Beijing isn’t blanketed by this terror fug every day, but over the winter the days of toxic smog were becoming more common and the city’s residents were often battling to breathe. There were runs on air filter masks and air purifiers, and photos of the masked Beijingers walking through the thick grey poisonous cloud made it into newspapers all around the world. The city of 20 million people choked on a toxic combination of car exhaust fumes, factory smoke, and smoke from coal heating. Other cities across northern China had it just as bad, the fall-out from a bitterly cold winter and ever-increasing industrial development.

Sharon Carr says she is comfortable with the decision to leave Beijing and return to Perth, even though her husband will stay in the city to work, at least part-time. As a part-owner of his company, he can become a white-collar fly-in fly-out chief executive, dividing his time between Beijing, Perth, Melbourne and Sydney.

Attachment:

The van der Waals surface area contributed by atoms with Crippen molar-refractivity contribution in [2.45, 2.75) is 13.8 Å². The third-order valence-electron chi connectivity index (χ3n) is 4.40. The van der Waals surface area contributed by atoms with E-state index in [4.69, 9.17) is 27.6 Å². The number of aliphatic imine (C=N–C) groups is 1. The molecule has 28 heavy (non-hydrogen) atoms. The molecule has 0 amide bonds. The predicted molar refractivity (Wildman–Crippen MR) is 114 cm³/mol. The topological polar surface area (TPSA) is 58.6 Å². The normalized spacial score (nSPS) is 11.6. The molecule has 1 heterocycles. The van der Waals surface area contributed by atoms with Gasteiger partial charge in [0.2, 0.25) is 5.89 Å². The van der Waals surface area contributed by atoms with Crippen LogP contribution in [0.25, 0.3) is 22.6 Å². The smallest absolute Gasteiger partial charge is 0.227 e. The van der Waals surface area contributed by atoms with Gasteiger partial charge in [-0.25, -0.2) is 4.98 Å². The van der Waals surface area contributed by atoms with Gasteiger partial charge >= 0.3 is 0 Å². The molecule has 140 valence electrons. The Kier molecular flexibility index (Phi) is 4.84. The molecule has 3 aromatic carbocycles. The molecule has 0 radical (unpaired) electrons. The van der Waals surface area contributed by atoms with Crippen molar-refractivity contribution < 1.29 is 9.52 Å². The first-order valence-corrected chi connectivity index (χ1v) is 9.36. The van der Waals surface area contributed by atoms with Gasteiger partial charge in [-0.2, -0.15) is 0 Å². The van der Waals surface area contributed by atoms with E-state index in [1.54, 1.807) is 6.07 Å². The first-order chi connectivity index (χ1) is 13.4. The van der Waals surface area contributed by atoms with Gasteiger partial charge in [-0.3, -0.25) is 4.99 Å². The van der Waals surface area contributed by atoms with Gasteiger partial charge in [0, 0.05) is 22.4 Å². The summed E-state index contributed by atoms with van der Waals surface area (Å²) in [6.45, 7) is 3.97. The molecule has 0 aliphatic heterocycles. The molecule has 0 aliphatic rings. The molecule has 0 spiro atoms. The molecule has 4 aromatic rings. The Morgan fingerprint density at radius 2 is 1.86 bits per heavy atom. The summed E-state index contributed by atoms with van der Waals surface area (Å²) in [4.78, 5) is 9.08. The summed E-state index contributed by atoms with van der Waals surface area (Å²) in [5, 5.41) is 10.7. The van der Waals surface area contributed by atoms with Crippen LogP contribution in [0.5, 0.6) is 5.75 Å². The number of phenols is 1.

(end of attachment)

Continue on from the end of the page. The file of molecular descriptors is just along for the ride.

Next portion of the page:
Carr has already bought the air tickets, and she and the children will abandon Beijing for good in June. Staying in the pollution-shrouded capital, she thinks, would be like keeping her children in a war zone. “A lot of people are making the same decision now,” says the 41-year-old training consultant, who is originally from Perth. “My mum called me; my brother called me. They were begging me to come home.”

Before the recent run of toxic days began, she comforted herself with the thought that children’s lungs regenerate easily. But the bad days kept coming, and getting worse. The family has always had air purifiers in their flat, and the school the children go to has installed high quality purifiers. But the pollution kept climbing up the index, and on one of the very bad days, Carr finally decided it was too much. It was time to go. “The locals have had enough,” she says. “They’re pretty pissed off now. The sad thing is they can’t leave. They’re kind of stuck here.”